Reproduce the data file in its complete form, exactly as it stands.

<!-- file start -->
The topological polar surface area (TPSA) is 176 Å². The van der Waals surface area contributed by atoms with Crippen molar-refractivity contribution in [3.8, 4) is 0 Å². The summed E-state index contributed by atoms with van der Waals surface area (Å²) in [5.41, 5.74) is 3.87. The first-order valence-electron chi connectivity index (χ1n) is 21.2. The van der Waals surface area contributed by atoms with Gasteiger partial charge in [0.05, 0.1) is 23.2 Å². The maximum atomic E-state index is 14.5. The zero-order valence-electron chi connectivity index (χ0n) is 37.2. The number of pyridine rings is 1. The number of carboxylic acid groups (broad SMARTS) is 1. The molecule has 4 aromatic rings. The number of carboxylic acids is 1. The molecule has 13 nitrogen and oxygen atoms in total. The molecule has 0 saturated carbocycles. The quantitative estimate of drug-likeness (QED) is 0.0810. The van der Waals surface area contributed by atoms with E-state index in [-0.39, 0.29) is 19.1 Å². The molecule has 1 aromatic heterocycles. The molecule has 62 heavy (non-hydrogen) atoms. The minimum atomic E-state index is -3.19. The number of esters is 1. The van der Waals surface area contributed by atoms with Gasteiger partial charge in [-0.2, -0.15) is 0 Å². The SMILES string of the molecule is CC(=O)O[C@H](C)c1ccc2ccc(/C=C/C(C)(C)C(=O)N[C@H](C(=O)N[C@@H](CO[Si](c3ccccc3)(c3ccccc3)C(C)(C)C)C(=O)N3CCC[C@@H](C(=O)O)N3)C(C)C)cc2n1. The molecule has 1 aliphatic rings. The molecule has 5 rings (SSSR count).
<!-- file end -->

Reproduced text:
The topological polar surface area (TPSA) is 176 Å². The van der Waals surface area contributed by atoms with Crippen molar-refractivity contribution in [3.8, 4) is 0 Å². The summed E-state index contributed by atoms with van der Waals surface area (Å²) in [5.41, 5.74) is 3.87. The first-order valence-electron chi connectivity index (χ1n) is 21.2. The van der Waals surface area contributed by atoms with Gasteiger partial charge in [0.05, 0.1) is 23.2 Å². The maximum atomic E-state index is 14.5. The zero-order valence-electron chi connectivity index (χ0n) is 37.2. The number of pyridine rings is 1. The number of carboxylic acid groups (broad SMARTS) is 1. The molecule has 4 aromatic rings. The number of carboxylic acids is 1. The molecule has 13 nitrogen and oxygen atoms in total. The molecule has 0 saturated carbocycles. The quantitative estimate of drug-likeness (QED) is 0.0810. The van der Waals surface area contributed by atoms with E-state index in [-0.39, 0.29) is 19.1 Å². The molecule has 1 aromatic heterocycles. The molecule has 62 heavy (non-hydrogen) atoms. The minimum atomic E-state index is -3.19. The number of esters is 1. The van der Waals surface area contributed by atoms with Gasteiger partial charge in [-0.2, -0.15) is 0 Å². The SMILES string of the molecule is CC(=O)O[C@H](C)c1ccc2ccc(/C=C/C(C)(C)C(=O)N[C@H](C(=O)N[C@@H](CO[Si](c3ccccc3)(c3ccccc3)C(C)(C)C)C(=O)N3CCC[C@@H](C(=O)O)N3)C(C)C)cc2n1. The molecule has 1 aliphatic rings. The molecule has 5 rings (SSSR count).